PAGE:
[Editor’s Note: This is part IV of our series on investment income plays selling put contracts. In Part I I explained put contracts and how to sell them for income. Part II covered how to find the best income plays. And in Part III we talked about how much income you can really make.
Today, we’ll discuss how our income strategy holds up in a bear market, along with ways you can protect your wealth when stocks trade lower.]
“Never confuse a bull market for brains.”
That’s one of the many phrases my boss and mentor Bill would use when I worked at the hedge fund.
In a bull market, everyone looks like a genius. Especially the speculative (AKA risky) investors. In certain periods, the more you risk, the more money you make!
When markets are surging higher, it’s the careful investors who look like idiots. Because they typically don’t keep up with the market averages — and certainly don’t bet heavily on speculative stocks that are surging higher. Which brings up another Wall Street axiom:
“There are bold traders, and there are old traders… But there are very few old, bold traders.” ~Ed Seykota
We can debate the merits of that statement another day. The key takeaway is that you need a strategy that can survive both bull market environments and bear markets as well.
Because if you give up all of your gains — or all of your capital during a bear market, it really doesn’t matter how much you make when times are good.
That’s why I like our put-selling income strategy so much. It actually has a built-in buffer system that helps protect you from a bear market.
Today, I’m going to show you three ways this strategy can protect your wealth when stocks are trading lower.
Bear Market Advantage #1: A Discount Stock Price
In Part II of this series we talked about selling out-of-the-money put contracts. When you sell these put contracts, you’re entering an agreement to buy shares at a specific price.
And out-of-the-money put contracts have an agreement price (or a “strike price”) below where the market is trading.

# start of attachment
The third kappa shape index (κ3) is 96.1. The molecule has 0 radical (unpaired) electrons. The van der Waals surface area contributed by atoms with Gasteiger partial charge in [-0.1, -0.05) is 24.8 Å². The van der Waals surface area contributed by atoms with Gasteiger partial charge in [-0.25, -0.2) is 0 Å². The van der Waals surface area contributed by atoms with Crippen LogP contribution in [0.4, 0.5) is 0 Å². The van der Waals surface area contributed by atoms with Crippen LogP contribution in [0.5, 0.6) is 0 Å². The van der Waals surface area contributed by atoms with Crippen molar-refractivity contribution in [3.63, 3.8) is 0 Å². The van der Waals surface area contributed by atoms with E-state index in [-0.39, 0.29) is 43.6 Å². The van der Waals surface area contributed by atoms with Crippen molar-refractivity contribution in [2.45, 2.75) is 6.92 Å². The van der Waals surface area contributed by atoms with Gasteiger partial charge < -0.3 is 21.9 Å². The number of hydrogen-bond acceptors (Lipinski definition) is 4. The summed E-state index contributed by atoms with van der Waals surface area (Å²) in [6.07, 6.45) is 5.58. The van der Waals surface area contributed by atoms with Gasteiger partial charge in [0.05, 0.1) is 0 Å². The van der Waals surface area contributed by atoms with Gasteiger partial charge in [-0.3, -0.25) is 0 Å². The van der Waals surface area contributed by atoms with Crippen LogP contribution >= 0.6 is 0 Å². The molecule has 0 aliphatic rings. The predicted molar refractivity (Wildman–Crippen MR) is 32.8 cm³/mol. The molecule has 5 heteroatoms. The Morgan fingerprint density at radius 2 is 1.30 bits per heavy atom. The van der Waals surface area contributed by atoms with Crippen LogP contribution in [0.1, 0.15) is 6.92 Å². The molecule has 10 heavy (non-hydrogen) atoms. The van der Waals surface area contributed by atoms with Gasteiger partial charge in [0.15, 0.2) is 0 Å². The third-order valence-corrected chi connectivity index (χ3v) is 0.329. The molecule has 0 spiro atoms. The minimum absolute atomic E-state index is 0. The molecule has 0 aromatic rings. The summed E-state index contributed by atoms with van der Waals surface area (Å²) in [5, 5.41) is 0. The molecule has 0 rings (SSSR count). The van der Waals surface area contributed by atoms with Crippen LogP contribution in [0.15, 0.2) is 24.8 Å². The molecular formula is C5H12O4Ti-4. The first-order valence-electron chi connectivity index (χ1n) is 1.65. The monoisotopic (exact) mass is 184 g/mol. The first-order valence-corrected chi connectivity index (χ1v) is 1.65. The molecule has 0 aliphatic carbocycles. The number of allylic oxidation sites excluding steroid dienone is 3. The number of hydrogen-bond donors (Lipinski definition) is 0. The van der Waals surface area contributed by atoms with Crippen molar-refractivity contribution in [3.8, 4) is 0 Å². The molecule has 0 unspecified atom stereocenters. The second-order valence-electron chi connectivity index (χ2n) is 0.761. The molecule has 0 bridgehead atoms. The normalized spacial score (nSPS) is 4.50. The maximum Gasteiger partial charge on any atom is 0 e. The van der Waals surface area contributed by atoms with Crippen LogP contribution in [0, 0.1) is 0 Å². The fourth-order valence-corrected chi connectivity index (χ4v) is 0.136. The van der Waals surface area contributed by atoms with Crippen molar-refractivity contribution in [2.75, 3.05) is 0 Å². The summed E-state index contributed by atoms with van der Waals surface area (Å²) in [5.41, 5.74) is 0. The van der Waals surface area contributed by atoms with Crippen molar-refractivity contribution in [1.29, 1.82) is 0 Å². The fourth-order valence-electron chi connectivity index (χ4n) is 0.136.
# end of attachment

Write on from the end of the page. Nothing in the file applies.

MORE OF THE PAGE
Suppose you decide to use our put selling income strategy on a stock that currently trades for $55. You might decide to sell the $50 put contracts that expire in six weeks. And let’s say you receive $3.00 per share for selling this contract.
By selling the put contract, you’re agreeing to buy shares of the stock at $50. And that’s were our first advantage comes in.
If we enter a bear market and the stock could possibly trade 20% lower.
Anyone who bought the stock at $55 and held it through the 20% decline would lose $11 per share. (A 20% decline would push the stock from $55 to $44)
But selling the put contracts obligated you to buy shares at $50. So you missed the first $5.00 of the stock’s slide!
That’s a big reason why I always sell out of the money put contracts. Because this approach gives us some extra buffer even if a bear market causes our stocks to trade lower!
Advantage #2: Offsetting Income
The second advantage for our income approach is tied to the cash you receive every time you sell a put contract.
In the example above, you received $3.00 per share for selling your put contract. So even though you were required to buy shares at $50, you still had an extra $3.00 of income already in your account.
That income add even more of a buffer during bear market periods.
For this particular example, your “breakeven” stock price is actually $47. That’s because you agreed to only buy shares at $50. And you received $3 per share for your agreement.
So a 20% pullback would cause the stock to fall from $55 to $44. That means a normal “buy and hold” investor would lose $11 per share.
But since our income approach gives you a “breakeven” price near $47, you’ll only lose $3 per share with this trade.
Of course this is just a hypothetical example. And a bear market may hit some stocks harder than others.
Still, the basic concept stands. When stocks trade lower, our put-selling strategy holds up much better than a typical buy and hold approach.
Advantage #3: More Income for the NEXT Play
One final advantage kicks in as you continue to use our income strategy throughout a bear market period.
When stocks trade lower, investors naturally look for ways to protect their positions. And that means they’re willing to pay more for option contracts.
Statistically, the “premium price” of option contracts tends to increase significantly during volatile bear market periods. This simply means that an option with the same metrics will be more expensive during a bear market than a similar contract during a more peaceful market period.
Since our approach sells option contracts, higher option prices actually give us more income.
You’ll notice that during a bear market, you’ll get more income for most of the put contracts you sell. And this gives you more of a safety buffer. And of course it’s great to have more income flowing into your account as well.
Now this doesn’t mean that our strategy doesn’t carry risk. You saw in our example that a stock pullback can still lead to losses with your income play.
But with three distinct bear market advantages, this income approach can help insulate your investment account, allow you to keep more of your wealth, and even accelerate your profits thanks to higher income payments.
It all sounds pretty good right?
In the next installment, we’ll talk about the “catch” — or what you’re giving up when you use this income strategy. Stay tuned and I’ll explain exactly what that’s about!